Crime in Mediated Societies Presentation

Crime in Mediated Societies Presentation

• a brief overview of the topic – including what aspect of the topic is of interest to media studies academics. You will need to read around the topic a bit to determine exactly what this is, do not simply repeat what was covered in the lecture.
• an examination/ synopsis of the main arguments / findings of two peer reviewed journal articles or book chapters related to the topic.

your presentation need only last for 10 minutes (8 minutes or so of talking, then 2 minutes to answer questions).

You may wish to make a handout consisting of your main points, also a bibliography – particularly of the 2 journals you decide to use – and any examples/illustrations.

And try to base your ideas around a media topic or debate. The last couple of lectures have been quite ‘cultural theory’ based. But, hopefully, the hegemony lecture for instance, in taking the Skinhead movement as an example, illustrated how a youth subculture becomes both the material for media output and then, in turn, the subject of media analysis, raising questions about who has control over representations…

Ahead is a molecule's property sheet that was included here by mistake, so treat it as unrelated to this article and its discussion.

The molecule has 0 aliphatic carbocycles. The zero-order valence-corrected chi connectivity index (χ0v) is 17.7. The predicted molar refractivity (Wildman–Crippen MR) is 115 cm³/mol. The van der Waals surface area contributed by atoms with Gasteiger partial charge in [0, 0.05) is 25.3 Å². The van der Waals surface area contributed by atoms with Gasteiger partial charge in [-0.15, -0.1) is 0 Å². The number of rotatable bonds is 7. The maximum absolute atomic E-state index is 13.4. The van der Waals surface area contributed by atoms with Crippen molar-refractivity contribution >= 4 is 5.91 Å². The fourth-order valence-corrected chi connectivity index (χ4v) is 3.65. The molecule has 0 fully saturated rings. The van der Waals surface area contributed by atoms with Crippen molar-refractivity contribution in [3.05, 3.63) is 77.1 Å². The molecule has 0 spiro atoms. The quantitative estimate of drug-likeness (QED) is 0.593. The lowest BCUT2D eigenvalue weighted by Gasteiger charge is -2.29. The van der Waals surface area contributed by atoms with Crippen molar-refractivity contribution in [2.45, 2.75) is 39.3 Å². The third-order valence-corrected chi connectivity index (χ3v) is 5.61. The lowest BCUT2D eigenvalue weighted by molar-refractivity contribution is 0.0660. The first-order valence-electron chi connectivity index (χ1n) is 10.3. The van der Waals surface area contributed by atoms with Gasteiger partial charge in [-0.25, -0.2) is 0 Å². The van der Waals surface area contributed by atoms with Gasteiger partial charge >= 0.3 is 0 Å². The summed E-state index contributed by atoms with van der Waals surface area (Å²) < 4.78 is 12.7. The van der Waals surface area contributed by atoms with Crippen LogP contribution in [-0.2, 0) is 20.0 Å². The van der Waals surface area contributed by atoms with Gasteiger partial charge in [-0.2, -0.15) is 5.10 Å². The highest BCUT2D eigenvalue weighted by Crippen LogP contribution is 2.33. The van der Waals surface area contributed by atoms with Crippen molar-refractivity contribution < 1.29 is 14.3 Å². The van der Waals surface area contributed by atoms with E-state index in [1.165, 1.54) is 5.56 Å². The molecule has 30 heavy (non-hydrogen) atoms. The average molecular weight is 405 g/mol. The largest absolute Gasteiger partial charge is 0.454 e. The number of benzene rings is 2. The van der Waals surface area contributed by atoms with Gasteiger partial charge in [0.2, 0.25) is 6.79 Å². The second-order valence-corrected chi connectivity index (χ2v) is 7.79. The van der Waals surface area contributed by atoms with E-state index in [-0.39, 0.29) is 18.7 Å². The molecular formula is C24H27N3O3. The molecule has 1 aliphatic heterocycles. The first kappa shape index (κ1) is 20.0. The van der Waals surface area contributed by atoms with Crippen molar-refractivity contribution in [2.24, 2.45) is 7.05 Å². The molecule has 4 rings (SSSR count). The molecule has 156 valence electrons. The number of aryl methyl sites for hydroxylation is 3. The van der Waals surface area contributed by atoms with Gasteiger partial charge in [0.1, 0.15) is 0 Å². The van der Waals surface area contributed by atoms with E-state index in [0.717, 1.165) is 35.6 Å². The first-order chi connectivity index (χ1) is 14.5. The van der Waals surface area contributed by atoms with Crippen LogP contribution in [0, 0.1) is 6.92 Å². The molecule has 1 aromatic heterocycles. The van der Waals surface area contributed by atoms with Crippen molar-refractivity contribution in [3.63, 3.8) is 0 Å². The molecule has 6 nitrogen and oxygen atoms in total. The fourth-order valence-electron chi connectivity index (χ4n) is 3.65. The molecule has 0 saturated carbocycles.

Suggestions for Reading on Crime and Media

Jewkes, Y. (2004): Media and Crime, chp. 2, London: Sage

Carrabine, E. (2008): Crime Culture and the Media, chp. 7, Cambridge: Polity Press

Chibnall, S. (1977): Law and Order News, London: Tavistock.

Ferrell, J. Hayward, K. and Young, J.(2007): Cultural Criminology, chp. 1., London: Sage.

Greer, C. (ed.): Crime and Media: A Reader, Section One, London: Routledge

Marsh, I. And Melville, G. (2009): Crime Justice and the Media, London: Routledge.

Mason. P. (ed.) (2003): Criminal Visions, Collumpton: Willan.

Newburn, T. (2007): Criminology, chp. 4, Collumpton: Willan

Pressdee, M.(2002): Cultural Criminology and the Carnival of Crime, chp.3, London: Routledge

Wykes, M. (2001): News Crime and Culture, London: Pluto Press.
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